Of that colossal wreck, boundless and bare,
The lone and level sands stretch far away.

It was a prophecy such as this that God told Isaiah to tell a people who would not believe such things could ever happen.

The Indian theologian, Valson Thampu, who wrote “Be Thou my Vision: Spiritual Resources for the Healing Ministry”, a book we studied here at the Cathedral just over three years ago, commented on the incapacity of the world to save itself:

The glaring irony in the domain of culture is that no culture in history has ever produced the means of its own renewal or salvation. Or else, more than twenty major cultures would not have risen and fallen one after the other. The resources for the renewal of culture have to be derived from a source higher than that culture. [p166]

This is a disconcerting reality; at each stage of history, its contemporaries have believed in the capacity of their own cultures to continue through time – and yet the record to date is of an historic litany of cultures that ultimately failed to survive. The weight of historical evidence therefore is against any of the world’s cultures existing today surviving either; and yet, despite the predictions of history, contemporary populations will not accept the demise of their cultures as being inevitable. And the reason that they will repeat the mistaken apprehension of former cultures will be their belief that somehow their own culture is different from all that have gone before. They will be deaf to the voice of history and messages to the contrary will be mute to their ears; therefore they will refuse the message that only divine salvation delivers.

So too, in both our Gospel reading and that from Isaiah, we see a deafness to God and a muteness on behalf of those who have received the vision to be able to speak into that deafness.

In our reading from Isaiah tonight, we can imagine that Isaiah, now finding himself in a sacred place with God, heard a call to follow that must have been difficult. Isaiah might have been hoping to be sent as a messenger of good news; hence his eagerness – ‘Hear I am, Lord, send me’. Instead God told him that there would be severe tribulation long before there would be any salvation. Perhaps by now regretting his eagerness to serve, Isaiah then tentatively asked how long would it be before the people would ‘turn and be healed’. Forebodingly God answers:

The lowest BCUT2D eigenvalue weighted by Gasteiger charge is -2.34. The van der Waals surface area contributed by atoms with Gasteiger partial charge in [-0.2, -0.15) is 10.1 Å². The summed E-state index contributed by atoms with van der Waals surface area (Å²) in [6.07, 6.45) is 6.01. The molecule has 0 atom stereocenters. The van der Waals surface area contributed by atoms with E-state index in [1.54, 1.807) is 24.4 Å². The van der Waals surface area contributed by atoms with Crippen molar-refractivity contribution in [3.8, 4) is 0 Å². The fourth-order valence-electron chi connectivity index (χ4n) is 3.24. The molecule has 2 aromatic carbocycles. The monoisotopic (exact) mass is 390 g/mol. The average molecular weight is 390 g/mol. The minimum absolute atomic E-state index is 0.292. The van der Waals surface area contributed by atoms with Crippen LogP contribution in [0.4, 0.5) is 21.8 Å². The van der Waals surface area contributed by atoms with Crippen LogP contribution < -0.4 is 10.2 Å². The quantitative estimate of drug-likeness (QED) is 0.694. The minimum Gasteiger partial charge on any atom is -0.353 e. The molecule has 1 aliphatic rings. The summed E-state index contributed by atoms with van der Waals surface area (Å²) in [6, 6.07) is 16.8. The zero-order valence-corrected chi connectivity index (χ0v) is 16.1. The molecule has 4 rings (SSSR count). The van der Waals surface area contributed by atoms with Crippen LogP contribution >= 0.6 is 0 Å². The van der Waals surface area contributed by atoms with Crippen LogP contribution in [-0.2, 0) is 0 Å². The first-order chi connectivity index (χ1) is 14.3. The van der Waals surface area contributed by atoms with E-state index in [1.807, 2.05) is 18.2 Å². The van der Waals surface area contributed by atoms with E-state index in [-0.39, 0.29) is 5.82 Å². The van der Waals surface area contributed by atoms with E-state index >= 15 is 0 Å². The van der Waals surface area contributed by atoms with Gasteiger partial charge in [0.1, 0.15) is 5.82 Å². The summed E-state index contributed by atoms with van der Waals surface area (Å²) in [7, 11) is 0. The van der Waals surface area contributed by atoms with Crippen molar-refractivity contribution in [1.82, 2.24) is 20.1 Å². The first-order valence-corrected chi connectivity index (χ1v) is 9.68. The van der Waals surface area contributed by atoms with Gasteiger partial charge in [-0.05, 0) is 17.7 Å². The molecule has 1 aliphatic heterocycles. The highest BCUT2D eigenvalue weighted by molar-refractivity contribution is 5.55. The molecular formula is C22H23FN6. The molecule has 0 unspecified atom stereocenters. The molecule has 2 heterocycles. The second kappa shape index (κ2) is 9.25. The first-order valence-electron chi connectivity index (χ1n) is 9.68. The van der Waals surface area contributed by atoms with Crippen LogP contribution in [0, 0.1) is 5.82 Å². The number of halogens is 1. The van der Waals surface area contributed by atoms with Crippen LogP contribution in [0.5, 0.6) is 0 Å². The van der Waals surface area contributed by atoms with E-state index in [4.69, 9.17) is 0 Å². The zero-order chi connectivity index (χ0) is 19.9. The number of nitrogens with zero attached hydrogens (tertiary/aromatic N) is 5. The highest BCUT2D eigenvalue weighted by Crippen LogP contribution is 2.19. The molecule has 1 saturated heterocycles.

Until cities lie waste without inhabitant, and houses without people, and the land is utterly desolate; until the Lord sends everyone far away, and vast is the emptiness in the midst of the land.

Bleak words indeed; yet each of our readings has a key phrase of hope. From Isaiah:

The holy seed is its stump

And from Luke:

Until the day these things (that is the good news) occur(s)

Society may be reduced through tribulation, but the holy seed of God will grow from its stump; and, despite the enforced muteness forced on Zechariah, the good news would come when his son, John, would proclaim to the people:

I baptize you with water; but one who is more powerful than I is coming; I am not worthy to untie the thong of his sandals. He will baptize you with the Holy Spirit and fire. [Luke 3:16]

The one about whom John spoke was none other than the:

… shoot (that) shall come out from the stump of Jesse, (the) branch (that) shall grow out of his roots. [Isaiah 11:1]

We can take great comfort that God chose to ask Abraham, Moses and Isaiah where they were in terms of God’s purposes and each answered ‘Here I am’. However, how do we answer the same question? Many synagogues around the world today have Rav Eliezer’s answer written above the lintel of the entrance – da lifne me atta omdim – know before whom you stand; with the purpose that those who enter the synagogue to worship will be in a proper relationship with God. In our hearts, as we came into this Cathedral this evening, did this same thought exist in our own consciousness about our relationship with God?

To be ‘here’ in the presence of God is no mere ticking of an attendance register – ‘yup, I’m here God, and by the way, I haven’t forgotten my list of requests I want you to take care of.’

To be ‘here’ in the presence of God demands that we understand the import of knowing before whom we stand, before whom we say we are here.

In his book “Being Disciples: Essentials of Christian Life”, Rowan Williams helps us reflect on what knowing before whom we stand means by exploring Jesus’ call for us all to be disciples as per Matthew 28:19 – “Go therefore and make disciples of all the nations”. Williams writes:

The disciple is not there to jot down ideas and then go away and think about them. The disciple is where he or she is in order to be changed; so that the way in which he or she sees and experiences the whole world changes. [p3]

And because of this, the ‘here I am’ is not merely a static location of place, it becomes a dynamic statement of an intention of followship; again quoting Williams:

Awareness, expectancy, discipleship as a state of being – all of this is bound up with the idea of the disciple as someone who follows … it assumes that we are willing to travel to where the Master is, to follow where the Master goes. And, of course, in the Gospels, where the Master goes is frequently not where we would have thought of going, or would have wanted to go. [p9]

Coming into God’s sanctuary, standing before God we say that we come to worship. The word ‘worship’ comes from an Old English word ‘worðscip’ which meant ‘to be worthy or acceptable’. At the start of my sermon tonight I quoted those words from Psalm 19:4 – ‘May the words of my mouth and the meditations of our hearts be worthy in your sight, O Lord.’ In this season of Advent, as we celebrate the ‘Here I am’-ness of Emmanuel – God with us – as we figuratively stand at the entrance to the Manger do we ‘da lifne me atta omed’? Do we know before whom we stand? And do we take that awesome awareness of being in the presence of God, in the consciousness of His ever-present Holy Spirit, to inspire us to be disciples who follow not just here but when we leave this place?